United States District Court, N.D. Indiana, Fort Wayne Division
OPINION AND ORDER
JUDGE THERESA L. SPRINGMANN UNITED STATES DISTRICT COURT
Defendant, Alex Guerrero, has filed a “Motion to Reduce
Sentence, Pursuant to Hughes v. United States
(Decided June 4, 2018), and 18 U.S.C. § 3582(c)”
[ECF No. 1453). For the reasons set forth herein, the Court
DENIES the Defendant's Motion.
Defendant argues that he was previously denied the benefit of
a retroactive reduction in his Guideline sentence due to the
Court's interpretation of § 3582(c)'s
application to binding plea agreements. According to the
Defendant, “[u]nder the Supreme Court's most recent
decision, overruling the Freeman [v. United
States, 564 U.S. 522 (2011)] concurrence, and finding that
even those individuals with [Rule] 11(c)(1)[(C)] agreements
may be eligible for a reduction in sentence when a change in
the law reduces their sentencing guidelines, [the Defendant]
is eligible for a reduction in his sentence pursuant to Title
18, United States Code, Section 358(c).” (Mot. 1,
citing Hughes v. United States, 138 S.Ct. 1765
are limited grounds to revisit a sentence after it is
imposed. See United States v. Goode, 342 F.3d 741,
743 (7th Cir. 2003). Rule 35 allows adjustment of a sentence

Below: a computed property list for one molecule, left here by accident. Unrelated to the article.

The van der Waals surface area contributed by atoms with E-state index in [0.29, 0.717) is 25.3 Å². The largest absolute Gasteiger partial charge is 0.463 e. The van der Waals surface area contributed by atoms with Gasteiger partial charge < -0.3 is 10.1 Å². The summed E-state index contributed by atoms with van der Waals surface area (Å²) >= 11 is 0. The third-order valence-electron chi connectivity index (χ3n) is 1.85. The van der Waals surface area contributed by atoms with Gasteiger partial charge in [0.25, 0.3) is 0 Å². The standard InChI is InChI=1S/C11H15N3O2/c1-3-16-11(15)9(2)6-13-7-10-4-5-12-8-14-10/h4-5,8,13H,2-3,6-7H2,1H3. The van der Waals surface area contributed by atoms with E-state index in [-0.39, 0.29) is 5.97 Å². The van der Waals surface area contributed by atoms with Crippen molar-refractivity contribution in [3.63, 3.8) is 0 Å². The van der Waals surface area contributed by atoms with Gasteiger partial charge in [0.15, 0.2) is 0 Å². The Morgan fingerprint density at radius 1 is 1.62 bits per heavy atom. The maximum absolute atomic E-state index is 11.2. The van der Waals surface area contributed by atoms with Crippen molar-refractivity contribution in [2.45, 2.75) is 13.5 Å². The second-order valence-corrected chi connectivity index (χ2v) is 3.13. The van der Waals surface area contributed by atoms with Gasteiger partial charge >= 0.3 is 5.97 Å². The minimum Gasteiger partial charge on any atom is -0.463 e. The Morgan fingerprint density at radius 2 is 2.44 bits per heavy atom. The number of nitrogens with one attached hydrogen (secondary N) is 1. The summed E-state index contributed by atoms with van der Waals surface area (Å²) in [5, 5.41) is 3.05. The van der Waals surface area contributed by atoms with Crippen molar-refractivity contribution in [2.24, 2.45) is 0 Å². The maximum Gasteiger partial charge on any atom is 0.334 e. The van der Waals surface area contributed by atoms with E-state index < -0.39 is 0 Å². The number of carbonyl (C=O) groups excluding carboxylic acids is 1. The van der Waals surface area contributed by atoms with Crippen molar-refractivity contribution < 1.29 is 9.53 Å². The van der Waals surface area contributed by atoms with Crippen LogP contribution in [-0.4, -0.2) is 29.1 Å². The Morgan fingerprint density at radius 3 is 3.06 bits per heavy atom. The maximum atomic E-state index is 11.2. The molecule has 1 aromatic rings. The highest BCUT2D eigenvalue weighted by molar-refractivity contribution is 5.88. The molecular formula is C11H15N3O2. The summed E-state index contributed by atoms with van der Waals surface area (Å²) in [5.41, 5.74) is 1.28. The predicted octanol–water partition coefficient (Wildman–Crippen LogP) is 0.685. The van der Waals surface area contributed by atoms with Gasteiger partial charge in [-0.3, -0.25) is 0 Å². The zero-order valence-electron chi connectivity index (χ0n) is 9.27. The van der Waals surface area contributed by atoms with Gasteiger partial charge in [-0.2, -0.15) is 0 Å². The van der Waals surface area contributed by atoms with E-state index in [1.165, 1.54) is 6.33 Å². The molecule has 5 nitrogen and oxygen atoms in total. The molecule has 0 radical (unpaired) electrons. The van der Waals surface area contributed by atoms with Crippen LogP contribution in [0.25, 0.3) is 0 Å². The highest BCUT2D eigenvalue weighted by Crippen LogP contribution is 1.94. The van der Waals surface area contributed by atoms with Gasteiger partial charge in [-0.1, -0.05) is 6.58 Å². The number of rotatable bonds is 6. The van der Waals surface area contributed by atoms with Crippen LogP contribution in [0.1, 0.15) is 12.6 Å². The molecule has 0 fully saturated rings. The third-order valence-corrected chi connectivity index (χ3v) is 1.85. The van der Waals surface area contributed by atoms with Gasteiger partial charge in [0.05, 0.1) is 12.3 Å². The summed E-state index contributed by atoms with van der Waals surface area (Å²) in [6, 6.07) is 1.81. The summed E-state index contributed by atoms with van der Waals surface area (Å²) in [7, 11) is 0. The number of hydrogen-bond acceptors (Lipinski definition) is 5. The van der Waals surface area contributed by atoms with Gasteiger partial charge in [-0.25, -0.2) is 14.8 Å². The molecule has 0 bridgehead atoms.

in three circumstances only: the judge may correct
arithmetical, technical or other clear errors within seven
days; the judge may correct a sentence on remand following an
appeal; and the judge may reduce a sentence on a
prosecutor's motion to reward substantial assistance that
occurs after the date of sentencing. United States v.
Zingsheim, 384 F.3d 867, 871 (7th Cir. 2004). 18 U.S.C.
§ 3582 also defines the circumstances under which
district courts may modify sentences and otherwise prohibits
district courts from doing so, unless “expressly
permitted by statute or by Rule 35 of the Federal Rules of
Criminal Procedure.” 18 U.S.C. § 3582(c)(1)(B).
The exception in § 3582(c)(2) provides that “[i]n
the case of a defendant who has been sentenced to a term of
imprisonment based on a sentencing range that has
subsequently been lowered by the Sentencing Commission . . .
the court may reduce the term of imprisonment, after
considering the factors set forth in section 3553(a) to the
extent that they are applicable, if such a reduction is
consistent with applicable policy statements issued by the
Sentencing Commission.” § 3582(c)(2).
Defendant invokes § 3582(c) and predicates his Motion on
the assertion that he entered into a plea agreement that is
similar to a “Type-C” agreement, see
Fed. R. Crim. P. 11(c)(1)(C), because the parties agreed upon
a particular sentence in return for the Defendant's
substantial assistance. The recommendations in the
Defendant's Plea Agreement [ECF No. 501] were nonbinding
on the Court. See Fed. R. Civ. P. 11(c)(1)(B).
Paragraph 8 begins, “The United States of America and I
have also entered into the following agreements which are not
binding upon the Court, . . .” (Plea Agr. 8, ECF No.
501.) During the change of plea hearing, the Court confirmed
with the Defendant that he understood that the Court would